One way to understand what is required for good teaching is to analyse the different kinds of knowledge a teacher needs. This analysis then allows a teacher to identify the areas where they are strong and the areas in which they need further knowledge. For example in another blog post I pointed out that a teacher needs to know their particular students, and this knowledge can only be developed while teaching the students (or just before you teach them).
A teacher needs a wide variety of different kinds of knowledge. Imagine you were teaching Rob algebra. What knowledge would you need?
- First you need to know algebra or you can’t teach algebra.
- But this is not enough, as you don’t yet know what Rob already knows or doesn’t know, and so you don’t know where to start with teaching algebra to Rob. This means you also need to know about your students (in this case, Rob).
- But knowing where Rob starts from is not enough, if you don’t know how learning happens. You have to know how learning occurs in order to foster Rob’s learning about algebra. This means you need to know how learning happens.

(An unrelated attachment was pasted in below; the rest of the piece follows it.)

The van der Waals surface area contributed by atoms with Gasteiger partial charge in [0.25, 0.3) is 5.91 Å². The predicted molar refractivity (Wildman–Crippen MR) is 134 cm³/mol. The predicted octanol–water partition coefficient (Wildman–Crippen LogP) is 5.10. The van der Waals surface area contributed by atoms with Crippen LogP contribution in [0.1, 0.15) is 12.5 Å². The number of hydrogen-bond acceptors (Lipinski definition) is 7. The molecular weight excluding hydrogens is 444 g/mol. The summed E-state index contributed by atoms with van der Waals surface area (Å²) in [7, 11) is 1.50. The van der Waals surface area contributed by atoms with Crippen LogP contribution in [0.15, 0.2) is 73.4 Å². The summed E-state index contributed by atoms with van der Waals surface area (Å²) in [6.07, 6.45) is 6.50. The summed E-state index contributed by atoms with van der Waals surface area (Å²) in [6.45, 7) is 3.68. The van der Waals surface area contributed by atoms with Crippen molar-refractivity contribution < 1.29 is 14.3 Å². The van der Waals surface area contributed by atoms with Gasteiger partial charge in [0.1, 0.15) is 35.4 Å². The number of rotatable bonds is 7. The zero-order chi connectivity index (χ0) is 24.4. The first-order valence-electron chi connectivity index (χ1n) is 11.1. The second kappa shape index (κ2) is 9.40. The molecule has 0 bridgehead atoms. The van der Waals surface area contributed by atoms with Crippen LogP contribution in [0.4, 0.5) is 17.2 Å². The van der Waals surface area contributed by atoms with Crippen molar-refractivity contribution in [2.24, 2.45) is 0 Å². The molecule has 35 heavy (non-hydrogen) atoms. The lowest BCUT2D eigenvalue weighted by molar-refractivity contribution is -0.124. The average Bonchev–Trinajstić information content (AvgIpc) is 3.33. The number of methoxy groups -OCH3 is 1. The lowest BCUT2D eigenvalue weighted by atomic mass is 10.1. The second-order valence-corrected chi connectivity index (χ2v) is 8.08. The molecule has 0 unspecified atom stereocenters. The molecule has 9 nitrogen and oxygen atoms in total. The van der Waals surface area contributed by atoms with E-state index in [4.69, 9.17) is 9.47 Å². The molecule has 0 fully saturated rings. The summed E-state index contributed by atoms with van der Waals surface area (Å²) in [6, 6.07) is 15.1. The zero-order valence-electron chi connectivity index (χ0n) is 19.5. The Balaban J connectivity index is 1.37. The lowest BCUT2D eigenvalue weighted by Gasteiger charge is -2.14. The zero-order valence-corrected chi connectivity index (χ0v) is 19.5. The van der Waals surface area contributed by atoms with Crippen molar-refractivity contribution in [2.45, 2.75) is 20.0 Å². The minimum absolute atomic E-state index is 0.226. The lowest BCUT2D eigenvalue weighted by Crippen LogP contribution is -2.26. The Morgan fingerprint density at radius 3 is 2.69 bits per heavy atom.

- But this isn’t enough if you don’t know how to make that learning happen, so also need to know how to teach (which is understood as how to make learning happen).
- But it may be learning algebra is different from learning to be a physiotherapist, so you also need to know how to teach algebra. You need to know how to explain the concepts of algebra so that Rob can learn them, and how to foster the particular skills needed for algebra.
- Finally, you will be teaching in a context, maybe home tutoring or teaching a mathematics course, or giving the mathematical background needed for some other university course, so you need to know the educational context.
This framework is very useful for understanding your own teaching. What do you need to know for your teaching in your particular context? Which knowledge do you already have, which do you lack, and which can you enhance?
Shulman, L. (1987). Knowledge and teaching. Harvard Educational Review, 57(1), 1–22.